Efforts to secure federal funding for the 2026 FIFA World Cup host committees have kicked off, with several host cities enlisting lobbying support, including former Congressman Dennis Cardoza.
Foley & Lardner, a prominent lobbying firm, recently registered to lobby on behalf of World Cup committees representing Atlanta, Houston, Kansas City, Miami, New York, New Jersey, Los Angeles, and Seattle.
The host committees are focused on “seeking federal funding opportunities and awareness for 2026 World Cup hosting needs,” as indicated in their disclosures.
The 2026 FIFA World Cup will be jointly hosted by the United States, Mexico, and Canada, spanning eleven host cities in the U.S., three in Mexico, and two in Canada. The tournament is set to expand from 32 to 48 teams.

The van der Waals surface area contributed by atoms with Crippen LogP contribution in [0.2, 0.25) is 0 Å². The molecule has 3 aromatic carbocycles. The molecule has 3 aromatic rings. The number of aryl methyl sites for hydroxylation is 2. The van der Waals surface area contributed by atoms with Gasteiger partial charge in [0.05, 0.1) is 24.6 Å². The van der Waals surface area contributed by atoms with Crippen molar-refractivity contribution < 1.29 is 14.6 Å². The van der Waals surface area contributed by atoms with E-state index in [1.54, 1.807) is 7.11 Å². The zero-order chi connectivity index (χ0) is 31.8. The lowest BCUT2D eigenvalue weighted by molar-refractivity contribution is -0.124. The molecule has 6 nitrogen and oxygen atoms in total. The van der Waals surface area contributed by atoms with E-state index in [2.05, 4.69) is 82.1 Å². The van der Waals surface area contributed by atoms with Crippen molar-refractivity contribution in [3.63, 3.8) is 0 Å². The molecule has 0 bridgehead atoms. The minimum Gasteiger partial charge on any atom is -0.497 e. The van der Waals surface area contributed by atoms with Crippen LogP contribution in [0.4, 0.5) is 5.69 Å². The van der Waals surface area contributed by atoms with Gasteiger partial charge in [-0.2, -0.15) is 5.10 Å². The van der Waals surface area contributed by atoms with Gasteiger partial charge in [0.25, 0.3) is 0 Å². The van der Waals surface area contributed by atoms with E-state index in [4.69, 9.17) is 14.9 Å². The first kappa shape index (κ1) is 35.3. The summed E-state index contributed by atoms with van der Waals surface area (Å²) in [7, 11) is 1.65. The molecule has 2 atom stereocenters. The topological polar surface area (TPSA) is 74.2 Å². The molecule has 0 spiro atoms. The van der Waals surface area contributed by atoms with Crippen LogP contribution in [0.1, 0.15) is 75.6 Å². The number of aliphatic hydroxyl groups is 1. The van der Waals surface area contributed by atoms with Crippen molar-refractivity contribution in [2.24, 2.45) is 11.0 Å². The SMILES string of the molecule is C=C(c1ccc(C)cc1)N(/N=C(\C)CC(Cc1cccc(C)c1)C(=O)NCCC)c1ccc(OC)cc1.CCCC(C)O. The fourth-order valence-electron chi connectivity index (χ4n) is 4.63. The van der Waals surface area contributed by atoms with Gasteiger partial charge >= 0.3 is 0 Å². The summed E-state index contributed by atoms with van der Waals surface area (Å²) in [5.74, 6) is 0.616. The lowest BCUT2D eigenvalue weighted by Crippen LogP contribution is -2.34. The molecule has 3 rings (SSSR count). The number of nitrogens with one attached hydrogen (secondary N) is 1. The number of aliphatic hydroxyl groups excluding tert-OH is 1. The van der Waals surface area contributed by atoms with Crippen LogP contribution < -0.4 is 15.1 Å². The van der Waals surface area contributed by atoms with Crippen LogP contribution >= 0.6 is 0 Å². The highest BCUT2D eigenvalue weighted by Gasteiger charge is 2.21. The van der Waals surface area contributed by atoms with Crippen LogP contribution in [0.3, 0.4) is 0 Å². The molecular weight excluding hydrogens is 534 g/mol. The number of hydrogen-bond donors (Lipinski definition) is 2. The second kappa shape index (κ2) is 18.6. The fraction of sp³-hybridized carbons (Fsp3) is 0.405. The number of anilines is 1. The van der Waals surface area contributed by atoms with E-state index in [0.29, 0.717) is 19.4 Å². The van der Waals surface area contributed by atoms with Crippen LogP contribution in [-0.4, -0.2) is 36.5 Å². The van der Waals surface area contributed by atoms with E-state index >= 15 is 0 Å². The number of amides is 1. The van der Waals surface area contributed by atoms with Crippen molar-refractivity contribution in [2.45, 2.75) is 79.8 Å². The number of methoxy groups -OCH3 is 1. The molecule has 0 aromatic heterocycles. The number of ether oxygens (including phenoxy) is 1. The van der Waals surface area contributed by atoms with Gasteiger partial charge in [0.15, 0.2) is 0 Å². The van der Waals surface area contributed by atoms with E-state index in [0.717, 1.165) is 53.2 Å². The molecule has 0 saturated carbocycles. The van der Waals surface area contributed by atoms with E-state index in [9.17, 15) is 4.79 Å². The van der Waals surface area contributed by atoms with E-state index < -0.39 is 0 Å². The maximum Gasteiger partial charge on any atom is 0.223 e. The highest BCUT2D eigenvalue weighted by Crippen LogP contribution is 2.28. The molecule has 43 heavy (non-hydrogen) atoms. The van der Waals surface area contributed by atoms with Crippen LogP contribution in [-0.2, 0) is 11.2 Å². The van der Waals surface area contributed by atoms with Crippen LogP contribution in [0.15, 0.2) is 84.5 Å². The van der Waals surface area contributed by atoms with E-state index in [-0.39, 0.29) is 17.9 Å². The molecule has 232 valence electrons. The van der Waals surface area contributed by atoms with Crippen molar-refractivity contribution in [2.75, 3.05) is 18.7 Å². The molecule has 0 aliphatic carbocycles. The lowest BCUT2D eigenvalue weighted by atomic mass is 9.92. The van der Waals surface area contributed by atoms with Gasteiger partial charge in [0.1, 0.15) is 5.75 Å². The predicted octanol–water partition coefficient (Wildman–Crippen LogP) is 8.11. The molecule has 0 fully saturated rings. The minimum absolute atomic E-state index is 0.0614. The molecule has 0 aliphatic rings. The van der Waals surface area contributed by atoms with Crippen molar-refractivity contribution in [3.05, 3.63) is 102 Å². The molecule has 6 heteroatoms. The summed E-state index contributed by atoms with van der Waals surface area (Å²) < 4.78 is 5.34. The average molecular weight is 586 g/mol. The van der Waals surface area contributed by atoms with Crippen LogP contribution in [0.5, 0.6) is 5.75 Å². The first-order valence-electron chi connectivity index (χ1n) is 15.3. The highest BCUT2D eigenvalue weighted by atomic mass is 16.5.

In addition to those mentioned, Boston, Dallas, Philadelphia, and San Francisco will also host U.S. matches, with expectations of $5 billion in short-term economic activity across the host cities.
The U.S. government’s vision statement emphasizes a commitment to security against terrorism and other threats, as well as environmental protections, which could necessitate additional investments.
While the specific funding opportunities being pursued by the host committees are not detailed, the lobbying efforts reflect their drive to secure the necessary resources for the successful hosting of the World Cup.
FIFA is expected to announce the tournament’s hosts in May 2024.